Edison's medicine



After Thomas Edison (1847–1931), American inventor who pioneered applications of electricity. Chosen for the near-rhyme.


Edison's medicine (uncountable)

  1. (medicine, humorous) Electroconvulsive therapy.
    • 2011 March 19, Andrew Zajac, "FDA revisits risks of electric shock treatment," Los Angeles Times (retrieved 25 Jan 2014):
      They used to call it "Edison's medicine" or, with a touch of gallows humor, a "Georgia Power cocktail" — the practice of hooking mentally troubled patients up to an electrical current and jolting them until they went into convulsions.
    • 2012 May 11, "The rise of electroshock therapy: A guide," The Week (retrieved 25 Jan 2014):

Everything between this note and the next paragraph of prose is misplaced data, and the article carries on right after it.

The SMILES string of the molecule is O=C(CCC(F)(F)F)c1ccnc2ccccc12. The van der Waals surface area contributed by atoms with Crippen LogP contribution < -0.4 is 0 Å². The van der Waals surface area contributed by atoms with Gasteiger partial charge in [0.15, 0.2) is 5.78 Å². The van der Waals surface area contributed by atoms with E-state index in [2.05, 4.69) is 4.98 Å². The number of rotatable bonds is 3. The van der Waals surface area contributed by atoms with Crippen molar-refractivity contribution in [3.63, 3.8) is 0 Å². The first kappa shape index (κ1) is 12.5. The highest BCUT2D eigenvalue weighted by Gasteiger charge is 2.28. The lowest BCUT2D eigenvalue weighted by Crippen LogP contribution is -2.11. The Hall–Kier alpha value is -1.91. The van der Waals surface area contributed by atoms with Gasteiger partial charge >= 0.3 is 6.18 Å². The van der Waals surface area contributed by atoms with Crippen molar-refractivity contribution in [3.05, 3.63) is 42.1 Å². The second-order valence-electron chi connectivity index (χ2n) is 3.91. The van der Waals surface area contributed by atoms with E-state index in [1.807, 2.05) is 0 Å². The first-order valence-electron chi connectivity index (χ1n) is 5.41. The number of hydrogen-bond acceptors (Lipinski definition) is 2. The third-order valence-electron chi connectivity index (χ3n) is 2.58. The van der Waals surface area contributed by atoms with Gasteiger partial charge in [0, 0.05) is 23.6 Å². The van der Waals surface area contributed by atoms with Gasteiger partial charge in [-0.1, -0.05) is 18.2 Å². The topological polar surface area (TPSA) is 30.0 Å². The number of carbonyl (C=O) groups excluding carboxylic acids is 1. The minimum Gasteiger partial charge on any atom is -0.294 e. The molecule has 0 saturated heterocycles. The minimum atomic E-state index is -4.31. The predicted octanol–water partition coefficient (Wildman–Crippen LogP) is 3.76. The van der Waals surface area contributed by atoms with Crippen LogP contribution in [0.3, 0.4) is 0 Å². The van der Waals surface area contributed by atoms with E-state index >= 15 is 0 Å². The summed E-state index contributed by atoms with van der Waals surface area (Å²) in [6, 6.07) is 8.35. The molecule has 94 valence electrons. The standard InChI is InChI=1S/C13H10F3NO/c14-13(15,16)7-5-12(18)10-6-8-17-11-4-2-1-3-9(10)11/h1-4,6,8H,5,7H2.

The use of electroshock as mind-erasing punishment was dramatized in the 1975 film One Flew Over the Cuckoo's Nest, and that negative portrayal almost served as a death knell for a practice derided as "Edison's medicine."
    • 2013 August 5, David Thomson, "Woody Allen makes a wonderful film. Really" (film review of Blue Jasmine), New Republic, vol. 244, no. 12, p. 56:
      So this woman who has had Edison's medicine (electroshock treatment) and medication, and who has the good fortune to have such a "sister" as Ginger, has lost everything.